Plays Saturday, May 3, at 7 p.m., and Wednesday, May 7, at 1 p.m.
(Czech Republic, 1968)
* A stunning indictment of the orphanages and penal institutions of communist Czechoslovakia. The government dealt with the "problem of the Gypsies" by taking Romany children from their parents, officially to give them running water and an education. But in reality years of abuse and neglect produce enraged and alienated adults who cannot function in the world they've supposedly been specially prepared for. (Stachura)
Plays Friday, May 2, at 7:30 p.m., and Monday, May 5, at 1:15 p.m.
* Martin Scorsese's Little Italy Graffiti, written in hot blood, stars Harvey Keitel as the would-be street saint Charlie -- a mob kid on the rise -- and Robert De Niro as Johnny Boy, his out-of-control friend. Twenty-three years ago, its view of a claustrophobic, unjust ethnic life startled those who misread The Godfather as a paean to the traditional Italian family. And the conflict raging in the hero's skull, between his religious sensibility and pursuit of success, mirrored all the confusion and compromise of the Vietnam-Watergate era. Scorsese's talent exploded in jolting camera moves and a febrile rock soundtrack. The result was a breakthrough depiction of urban life in extremis. Selected by writer Barry Gifford for the fest's "Indelible Images" series. (Sragow)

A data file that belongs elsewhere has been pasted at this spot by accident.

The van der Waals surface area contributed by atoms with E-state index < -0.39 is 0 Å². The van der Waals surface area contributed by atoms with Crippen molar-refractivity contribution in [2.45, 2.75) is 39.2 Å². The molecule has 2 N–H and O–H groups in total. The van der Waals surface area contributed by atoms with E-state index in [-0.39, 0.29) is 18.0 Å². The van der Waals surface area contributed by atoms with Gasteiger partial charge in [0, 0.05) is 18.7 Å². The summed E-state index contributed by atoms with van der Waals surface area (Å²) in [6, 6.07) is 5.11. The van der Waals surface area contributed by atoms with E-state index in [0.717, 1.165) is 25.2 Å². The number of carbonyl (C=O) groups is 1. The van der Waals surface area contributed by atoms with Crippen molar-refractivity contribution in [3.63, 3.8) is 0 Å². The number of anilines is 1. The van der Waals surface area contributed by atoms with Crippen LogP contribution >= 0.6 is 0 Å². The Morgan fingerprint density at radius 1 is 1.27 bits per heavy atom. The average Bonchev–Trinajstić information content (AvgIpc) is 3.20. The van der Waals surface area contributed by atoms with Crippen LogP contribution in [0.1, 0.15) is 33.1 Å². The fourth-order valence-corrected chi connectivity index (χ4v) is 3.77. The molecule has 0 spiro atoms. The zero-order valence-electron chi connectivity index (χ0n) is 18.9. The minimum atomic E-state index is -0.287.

Plays Wednesday, May 7, at 9:15 p.m.
A Midwife's Tale
* One tireless woman fleshes out the life of another in this vivid re-enactment of the world of 18th-century American midwife Martha Ballard, as described in her diary, which (in a parallel, documentary-esque fashion) historian Laurel Thatcher Ulrich transcribes into a Pulitzer Prize-winning book. Ulrich did exhaustive research to augment the diaries; because so few women of that era left records of their lives behind, she turned to town-meeting notes, wills, and other public documents. (She had Ballard's husband's diary, too, to help translate her findings and put them in context.) This is a rare and engaging portrait of a remarkable life, giving viewers a sense of the hard work and social standards governing that time. (Wisner)
Plays Sunday, May 4, at 5:30 p.m., and Tuesday, May 6, at 4 p.m. (Also at the Lark Friday, May 2, at 7 p.m.)
Never Again, Forever
* A truly scary documentary by Pierre Chainet and Danae Elon. It traces the Jewish Defense League from its rise in Brooklyn in the late 1960s to its present incarnation in Israel, where it's been outlawed as a terrorist group. Former and present members discuss the murder of Arabs and other "enemies" as both necessity and pleasure. In one scene, a 12-year-old boy says, "I want to join the Israel army and kill Arabs in cold blood," while his mother watches and smiles. The JDL's religious imprimatur, racist dogma, and vigilante mentality give the film an eerie, timely ring. (Morris)
Plays Sunday, May 4, at noon, and Wednesday, May 7, at 3:30 p.m.
Nobody's Business/The Miniskirted Dynamo
(U.S.A., 1996 / Australia, 1996)